Unlike the Kia Optima Hybrid offered in North America, the European specification Optima Hybrid uses a 2.0-litre engine coupled to an electric motor instead of a 2.4-litre unit. This results in 110kW of power and 180Nm of torque combined with the Optima’s electric motor's 30kW and 205Nm.
With both powertrains in full force, the Optima Hybrid can sprint from 0-100km/h in 9.4 seconds while using just 5.4 litres per 100km. The figures may be good incentive for diesel-centric Europeans to revisit the hybrid offerings. Compared with the 1.7-litre Optima diesel automatic (not offered in Australia), the hybrid uses 10 per cent less fuel on the combined cycle, 28 per cent less on the urban cycle and produces 21 per cent less pollution.
One of the bigger changes to the hybrid-powered Optima is the new and improved LG made lithium polymer batteries that allow the Optima to travel at up to 100km/h on electric power only. Holding 25 per cent more charge than before and weighing 20 per cent less than nickel-metal-hydride batteries, Kia’s confidence in its new battery system has seen the company offer a seven-year 150,000km battery warranty.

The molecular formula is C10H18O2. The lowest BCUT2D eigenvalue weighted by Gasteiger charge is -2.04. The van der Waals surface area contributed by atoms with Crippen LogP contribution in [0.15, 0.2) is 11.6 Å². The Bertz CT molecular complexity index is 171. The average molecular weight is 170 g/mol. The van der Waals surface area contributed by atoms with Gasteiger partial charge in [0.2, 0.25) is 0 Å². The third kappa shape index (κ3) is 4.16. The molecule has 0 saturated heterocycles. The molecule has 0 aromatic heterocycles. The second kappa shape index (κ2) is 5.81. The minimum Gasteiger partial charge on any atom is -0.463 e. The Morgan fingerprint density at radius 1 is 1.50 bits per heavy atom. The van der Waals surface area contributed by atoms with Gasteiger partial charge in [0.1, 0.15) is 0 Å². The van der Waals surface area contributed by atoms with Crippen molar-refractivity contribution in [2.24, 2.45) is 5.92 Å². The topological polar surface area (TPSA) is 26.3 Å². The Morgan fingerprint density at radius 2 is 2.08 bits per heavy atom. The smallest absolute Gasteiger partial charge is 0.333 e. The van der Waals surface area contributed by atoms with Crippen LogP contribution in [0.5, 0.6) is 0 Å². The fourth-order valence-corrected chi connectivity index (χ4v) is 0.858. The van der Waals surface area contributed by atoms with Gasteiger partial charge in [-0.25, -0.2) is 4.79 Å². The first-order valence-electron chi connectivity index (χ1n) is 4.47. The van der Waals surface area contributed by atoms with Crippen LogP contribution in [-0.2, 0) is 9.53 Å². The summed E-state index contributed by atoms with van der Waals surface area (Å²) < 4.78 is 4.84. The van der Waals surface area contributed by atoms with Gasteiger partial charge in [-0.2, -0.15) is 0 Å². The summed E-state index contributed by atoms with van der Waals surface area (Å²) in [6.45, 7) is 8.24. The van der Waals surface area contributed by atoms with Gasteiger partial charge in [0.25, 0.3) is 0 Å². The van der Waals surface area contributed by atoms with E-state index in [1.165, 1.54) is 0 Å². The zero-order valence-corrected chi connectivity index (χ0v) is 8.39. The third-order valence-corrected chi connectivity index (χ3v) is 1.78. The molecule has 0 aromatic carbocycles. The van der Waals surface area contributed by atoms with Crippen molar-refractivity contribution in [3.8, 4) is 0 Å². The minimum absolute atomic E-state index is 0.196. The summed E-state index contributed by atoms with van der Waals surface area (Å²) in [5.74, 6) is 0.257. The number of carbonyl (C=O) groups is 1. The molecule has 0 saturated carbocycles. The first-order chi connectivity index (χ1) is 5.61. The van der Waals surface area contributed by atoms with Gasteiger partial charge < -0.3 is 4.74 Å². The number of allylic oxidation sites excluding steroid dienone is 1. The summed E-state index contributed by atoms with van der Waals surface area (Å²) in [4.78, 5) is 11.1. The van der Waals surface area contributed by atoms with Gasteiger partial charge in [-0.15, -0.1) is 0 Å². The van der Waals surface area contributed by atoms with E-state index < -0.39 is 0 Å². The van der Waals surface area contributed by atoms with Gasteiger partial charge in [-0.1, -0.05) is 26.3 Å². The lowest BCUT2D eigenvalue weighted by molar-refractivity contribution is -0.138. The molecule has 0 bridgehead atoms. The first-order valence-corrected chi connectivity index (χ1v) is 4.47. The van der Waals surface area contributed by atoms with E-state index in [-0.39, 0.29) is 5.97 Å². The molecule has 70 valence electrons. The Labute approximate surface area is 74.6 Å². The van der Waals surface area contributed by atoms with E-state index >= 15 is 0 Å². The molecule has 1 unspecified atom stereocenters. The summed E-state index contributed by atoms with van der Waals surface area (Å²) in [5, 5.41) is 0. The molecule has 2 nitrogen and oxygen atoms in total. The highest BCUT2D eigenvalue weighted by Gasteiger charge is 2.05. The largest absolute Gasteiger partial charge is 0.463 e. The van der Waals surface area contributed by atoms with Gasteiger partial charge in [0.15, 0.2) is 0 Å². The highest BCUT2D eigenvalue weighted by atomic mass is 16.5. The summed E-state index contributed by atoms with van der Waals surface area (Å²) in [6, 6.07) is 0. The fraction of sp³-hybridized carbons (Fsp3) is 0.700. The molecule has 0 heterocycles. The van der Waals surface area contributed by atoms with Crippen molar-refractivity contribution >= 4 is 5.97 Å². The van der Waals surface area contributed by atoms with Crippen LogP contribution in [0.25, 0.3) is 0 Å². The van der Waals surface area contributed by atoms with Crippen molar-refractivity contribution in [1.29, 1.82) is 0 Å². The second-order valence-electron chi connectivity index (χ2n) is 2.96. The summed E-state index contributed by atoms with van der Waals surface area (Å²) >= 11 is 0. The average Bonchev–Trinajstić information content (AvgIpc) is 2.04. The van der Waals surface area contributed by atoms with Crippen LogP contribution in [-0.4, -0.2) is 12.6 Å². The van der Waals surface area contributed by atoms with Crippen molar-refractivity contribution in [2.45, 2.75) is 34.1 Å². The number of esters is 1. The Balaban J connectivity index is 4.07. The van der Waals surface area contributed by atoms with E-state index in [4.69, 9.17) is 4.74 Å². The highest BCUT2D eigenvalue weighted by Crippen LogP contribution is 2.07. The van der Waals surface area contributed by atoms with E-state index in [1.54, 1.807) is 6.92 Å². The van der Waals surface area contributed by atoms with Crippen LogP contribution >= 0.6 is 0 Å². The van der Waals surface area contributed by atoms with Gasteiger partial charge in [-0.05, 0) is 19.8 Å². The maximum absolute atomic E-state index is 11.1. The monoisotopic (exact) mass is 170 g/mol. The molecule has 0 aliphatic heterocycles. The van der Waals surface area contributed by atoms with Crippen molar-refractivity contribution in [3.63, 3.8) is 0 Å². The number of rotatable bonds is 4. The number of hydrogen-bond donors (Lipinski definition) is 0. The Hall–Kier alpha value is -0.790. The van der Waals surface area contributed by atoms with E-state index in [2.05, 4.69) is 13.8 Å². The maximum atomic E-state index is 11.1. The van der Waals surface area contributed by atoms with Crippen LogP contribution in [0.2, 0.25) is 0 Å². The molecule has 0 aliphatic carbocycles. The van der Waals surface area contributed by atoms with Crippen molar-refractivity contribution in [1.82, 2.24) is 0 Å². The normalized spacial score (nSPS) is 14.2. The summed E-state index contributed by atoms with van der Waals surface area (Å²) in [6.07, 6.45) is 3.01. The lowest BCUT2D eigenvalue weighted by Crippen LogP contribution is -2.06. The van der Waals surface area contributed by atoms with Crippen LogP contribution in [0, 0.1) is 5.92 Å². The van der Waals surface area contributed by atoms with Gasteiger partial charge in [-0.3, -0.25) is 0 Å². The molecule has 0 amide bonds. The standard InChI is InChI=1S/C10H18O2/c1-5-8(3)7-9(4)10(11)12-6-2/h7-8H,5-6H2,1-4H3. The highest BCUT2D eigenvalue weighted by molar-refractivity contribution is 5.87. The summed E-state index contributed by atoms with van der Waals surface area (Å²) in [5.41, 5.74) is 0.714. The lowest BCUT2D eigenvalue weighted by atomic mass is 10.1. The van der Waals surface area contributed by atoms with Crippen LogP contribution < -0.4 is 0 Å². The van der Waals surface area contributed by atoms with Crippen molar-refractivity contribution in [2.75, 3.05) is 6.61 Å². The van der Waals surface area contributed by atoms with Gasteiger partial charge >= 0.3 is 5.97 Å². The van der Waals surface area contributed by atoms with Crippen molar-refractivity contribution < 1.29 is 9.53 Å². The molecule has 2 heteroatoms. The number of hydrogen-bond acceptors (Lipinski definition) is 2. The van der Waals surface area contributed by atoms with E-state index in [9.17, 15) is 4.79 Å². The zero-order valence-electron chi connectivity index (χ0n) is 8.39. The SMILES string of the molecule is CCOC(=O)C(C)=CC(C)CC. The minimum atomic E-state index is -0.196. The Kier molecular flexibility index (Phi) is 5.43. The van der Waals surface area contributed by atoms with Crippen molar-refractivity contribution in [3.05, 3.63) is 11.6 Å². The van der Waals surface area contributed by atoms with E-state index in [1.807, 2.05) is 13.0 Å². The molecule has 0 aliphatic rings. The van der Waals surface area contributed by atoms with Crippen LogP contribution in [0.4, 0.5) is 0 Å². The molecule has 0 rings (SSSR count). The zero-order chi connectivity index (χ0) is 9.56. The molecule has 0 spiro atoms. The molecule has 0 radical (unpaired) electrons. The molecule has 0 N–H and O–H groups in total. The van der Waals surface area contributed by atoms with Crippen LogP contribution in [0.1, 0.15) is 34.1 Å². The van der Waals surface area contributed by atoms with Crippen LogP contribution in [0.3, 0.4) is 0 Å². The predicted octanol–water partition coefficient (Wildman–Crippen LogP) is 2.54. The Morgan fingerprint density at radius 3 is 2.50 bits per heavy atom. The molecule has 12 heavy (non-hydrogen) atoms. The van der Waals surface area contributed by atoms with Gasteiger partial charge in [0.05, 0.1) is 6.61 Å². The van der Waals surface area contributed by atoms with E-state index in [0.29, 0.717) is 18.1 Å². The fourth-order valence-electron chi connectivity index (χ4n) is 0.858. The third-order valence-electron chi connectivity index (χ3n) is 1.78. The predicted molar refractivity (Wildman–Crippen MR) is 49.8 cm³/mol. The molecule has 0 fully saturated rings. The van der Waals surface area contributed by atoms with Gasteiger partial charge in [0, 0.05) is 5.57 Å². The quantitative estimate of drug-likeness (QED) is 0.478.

Interestingly, Kia has opted to modify its well-known six-speed automatic transmission to suit the hybrid powertrain instead of using a continuously variable transmission (CVT) like many other manufacturers. Kia transmission engineers have replaced the traditional torque converter with the electric motor and a high-efficiency oil pump. The company says this allows for EV-only operation as well as better regeneration of kinetic energy during braking.
In Europe the Kia Optima Hybrid will be offered in three specification variants but given the limited marketshare of hybrid vehicles in Australia, the European-centric Optima Hybrid, which is left-hand drive only, is not on the agenda for a local release even if it was available in right-hand drive.